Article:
The online room draw system used in last year’s process was not offered for this year’s room draw. Instead, the paper system used in previous years was used during the room selection process April 15.
The online program, initially created in 2011 for a group senior project, wasn’t ready in time for the 2011 room draw. Another group of students finished it for their 2012 senior project, and the finished model was used in last year’s room draw. Students selected their rooms online, similar to registering for classes online. It was originally praised for being a quick alternative to the paper draw system, which requires students to select their rooms in a selection night in the Habecker Dining Commons, Jesse Brown, associate dean of student development, said.
“We had good feedback about the online room selection process,” he said. “We would use the online system again but want to see about some amendments to it that can address the single room efficiency and the first year student rooms.”
Brown said that when students signed up for single rooms last year, it took the entire room offline.
“It took the RDs [resident directors] days and weeks following room draw to determine if they just didn’t have a roommate, were rooming with an incoming first-year student or wanted a paid single room,” he said. “All the while, students were on waiting lists because they couldn’t get into a room.”
During J-term, Brown met with the resident directors to discuss using the online system for the spring room draw.
“The majority of the people involved in working with the room draw system are no longer here,” Mallory Jones, resident director of Baker and Roush halls, said. “That was definitely a factor because the online system required a level of management that is probably easier to facilitate with additional people present,” she said.
Senior Adam Neumeyer helped out with the online program last year and met with Brown Feb. 8 to discuss the necessary changes.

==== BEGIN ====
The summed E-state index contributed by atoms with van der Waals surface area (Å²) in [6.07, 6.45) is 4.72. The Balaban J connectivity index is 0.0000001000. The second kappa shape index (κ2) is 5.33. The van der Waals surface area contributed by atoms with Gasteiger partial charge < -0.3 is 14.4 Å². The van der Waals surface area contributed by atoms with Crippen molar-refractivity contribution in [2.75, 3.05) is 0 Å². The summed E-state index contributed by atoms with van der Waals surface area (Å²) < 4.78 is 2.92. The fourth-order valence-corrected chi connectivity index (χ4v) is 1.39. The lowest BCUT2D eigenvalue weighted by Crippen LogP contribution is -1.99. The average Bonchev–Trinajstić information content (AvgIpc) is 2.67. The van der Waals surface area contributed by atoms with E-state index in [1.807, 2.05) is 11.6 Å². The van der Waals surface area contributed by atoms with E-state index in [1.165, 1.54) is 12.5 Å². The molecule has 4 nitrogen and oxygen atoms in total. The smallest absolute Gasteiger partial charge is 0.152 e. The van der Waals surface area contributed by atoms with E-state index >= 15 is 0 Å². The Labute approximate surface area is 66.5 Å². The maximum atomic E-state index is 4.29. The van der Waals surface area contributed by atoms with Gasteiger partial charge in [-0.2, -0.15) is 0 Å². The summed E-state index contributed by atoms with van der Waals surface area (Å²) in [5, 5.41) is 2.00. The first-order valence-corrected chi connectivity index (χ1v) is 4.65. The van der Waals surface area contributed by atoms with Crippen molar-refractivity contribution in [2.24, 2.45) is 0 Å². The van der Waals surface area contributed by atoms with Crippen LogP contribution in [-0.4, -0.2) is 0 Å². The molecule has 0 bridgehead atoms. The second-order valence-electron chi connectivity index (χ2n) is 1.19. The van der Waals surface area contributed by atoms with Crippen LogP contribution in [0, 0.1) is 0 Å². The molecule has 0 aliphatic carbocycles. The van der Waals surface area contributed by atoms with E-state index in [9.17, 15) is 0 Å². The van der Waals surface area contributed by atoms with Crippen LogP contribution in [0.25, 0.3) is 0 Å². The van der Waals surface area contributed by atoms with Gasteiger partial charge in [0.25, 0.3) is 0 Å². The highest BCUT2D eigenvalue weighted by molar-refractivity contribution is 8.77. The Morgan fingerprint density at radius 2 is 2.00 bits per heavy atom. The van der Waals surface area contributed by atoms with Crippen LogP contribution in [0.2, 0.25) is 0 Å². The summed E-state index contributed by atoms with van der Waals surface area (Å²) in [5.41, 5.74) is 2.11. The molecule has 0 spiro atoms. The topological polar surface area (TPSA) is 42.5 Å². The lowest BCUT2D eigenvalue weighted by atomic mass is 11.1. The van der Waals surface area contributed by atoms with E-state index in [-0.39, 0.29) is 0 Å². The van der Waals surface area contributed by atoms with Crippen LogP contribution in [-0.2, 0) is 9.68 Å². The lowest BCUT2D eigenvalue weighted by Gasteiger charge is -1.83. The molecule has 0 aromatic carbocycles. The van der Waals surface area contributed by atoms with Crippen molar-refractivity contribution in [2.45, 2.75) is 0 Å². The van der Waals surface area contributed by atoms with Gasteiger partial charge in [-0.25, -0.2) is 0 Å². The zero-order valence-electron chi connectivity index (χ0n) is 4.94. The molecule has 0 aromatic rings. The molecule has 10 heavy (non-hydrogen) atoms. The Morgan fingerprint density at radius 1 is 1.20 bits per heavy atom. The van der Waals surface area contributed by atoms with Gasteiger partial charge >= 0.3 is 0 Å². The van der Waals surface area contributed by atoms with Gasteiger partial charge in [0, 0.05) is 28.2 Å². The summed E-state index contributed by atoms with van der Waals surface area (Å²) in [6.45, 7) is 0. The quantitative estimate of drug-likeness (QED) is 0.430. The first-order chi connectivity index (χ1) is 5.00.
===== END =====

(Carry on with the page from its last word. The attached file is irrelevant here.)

“I told him the improvements that [Brown] wanted to make seemed pretty simple,” Neumeyer said.
However, Brown informed him March 5 that they would be using the old system again.
“It’s maybe a little bit disappointing, but it’s up to them,” Neumeyer said. “I don’t feel hurt or anything. It’s not that big of a deal. If he thinks the old system works better, I’m fine with that.”
Brown said they have not thought about how to make any changes to the online system.
“We need to find someone who has some sense of the program,” he said. “That might be Adam. I guess I didn’t want to put any pressure on him or anything like that.”
For now, the online room draw system is on hold for next year.
“We would use it again, but we’ll probably wait to see how we look next year,” Brown said. “The online system has a good start and can be used exactly as it is, but if we can tweak it some, it will make it more efficient for us and more efficient for students.”
This year’s room draw system was different than previous years under the paper system. Instead of having students randomly assigned a number and having it called on selection night, students came to the DC at specific times depending on their class. Current seniors planning to take a fifth year arrived at 9 p.m., juniors at 9:15 p.m., sophomores at 9:45 p.m. and freshmen at 10:30 p.m.
There are also no more rooms specifically designated for incoming freshmen. Instead, current students can select any room on their floor, making it easier for current freshmen to remain in the same room they had, Brown said. Before, they had to give up their rooms to incoming freshmen, regardless if they wanted to stay there or not.
“We wanted to give as many options as possible to current students,” he said. “I think most incoming students rarely have a specific room in mind. We felt like [incoming] first-year students had priority over current students.”
Once resident assistants, campus ministry coordinators, incoming students and students living in Forester Village are counted, there are less than 200 rooms available for selection.
“At the end of the day, the RDs and I want students to be totally happy about their living situation,” Brown said. “That’s the goal.”